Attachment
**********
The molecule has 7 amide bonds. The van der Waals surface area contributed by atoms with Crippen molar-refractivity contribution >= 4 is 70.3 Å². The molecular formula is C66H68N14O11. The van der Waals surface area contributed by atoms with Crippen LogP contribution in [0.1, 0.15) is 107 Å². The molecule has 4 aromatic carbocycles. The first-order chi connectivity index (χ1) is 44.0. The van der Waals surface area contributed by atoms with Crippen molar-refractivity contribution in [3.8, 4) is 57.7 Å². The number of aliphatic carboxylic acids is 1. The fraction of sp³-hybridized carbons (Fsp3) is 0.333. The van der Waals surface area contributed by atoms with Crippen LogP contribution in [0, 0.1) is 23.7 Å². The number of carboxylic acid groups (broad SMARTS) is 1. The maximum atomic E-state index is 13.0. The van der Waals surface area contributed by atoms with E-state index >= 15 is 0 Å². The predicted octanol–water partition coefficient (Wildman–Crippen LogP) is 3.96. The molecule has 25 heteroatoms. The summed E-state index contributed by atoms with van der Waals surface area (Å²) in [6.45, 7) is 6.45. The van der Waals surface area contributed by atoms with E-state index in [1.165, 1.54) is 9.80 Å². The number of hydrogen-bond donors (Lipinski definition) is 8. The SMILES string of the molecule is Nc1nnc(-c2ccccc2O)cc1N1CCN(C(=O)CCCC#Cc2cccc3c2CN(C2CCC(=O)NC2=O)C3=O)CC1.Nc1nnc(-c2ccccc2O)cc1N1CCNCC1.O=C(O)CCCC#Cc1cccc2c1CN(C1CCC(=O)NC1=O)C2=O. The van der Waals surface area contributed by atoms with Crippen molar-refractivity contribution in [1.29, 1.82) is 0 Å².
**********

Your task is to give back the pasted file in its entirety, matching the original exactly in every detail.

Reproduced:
The molecule has 7 amide bonds. The van der Waals surface area contributed by atoms with Crippen molar-refractivity contribution >= 4 is 70.3 Å². The molecular formula is C66H68N14O11. The van der Waals surface area contributed by atoms with Crippen LogP contribution in [0.1, 0.15) is 107 Å². The molecule has 4 aromatic carbocycles. The first-order chi connectivity index (χ1) is 44.0. The van der Waals surface area contributed by atoms with Crippen molar-refractivity contribution in [3.8, 4) is 57.7 Å². The number of aliphatic carboxylic acids is 1. The fraction of sp³-hybridized carbons (Fsp3) is 0.333. The van der Waals surface area contributed by atoms with Crippen LogP contribution in [0, 0.1) is 23.7 Å². The number of carboxylic acid groups (broad SMARTS) is 1. The maximum atomic E-state index is 13.0. The van der Waals surface area contributed by atoms with E-state index >= 15 is 0 Å². The predicted octanol–water partition coefficient (Wildman–Crippen LogP) is 3.96. The molecule has 25 heteroatoms. The summed E-state index contributed by atoms with van der Waals surface area (Å²) in [6.45, 7) is 6.45. The van der Waals surface area contributed by atoms with E-state index in [1.165, 1.54) is 9.80 Å². The number of hydrogen-bond donors (Lipinski definition) is 8. The SMILES string of the molecule is Nc1nnc(-c2ccccc2O)cc1N1CCN(C(=O)CCCC#Cc2cccc3c2CN(C2CCC(=O)NC2=O)C3=O)CC1.Nc1nnc(-c2ccccc2O)cc1N1CCNCC1.O=C(O)CCCC#Cc1cccc2c1CN(C1CCC(=O)NC1=O)C2=O. The van der Waals surface area contributed by atoms with Crippen molar-refractivity contribution in [1.29, 1.82) is 0 Å².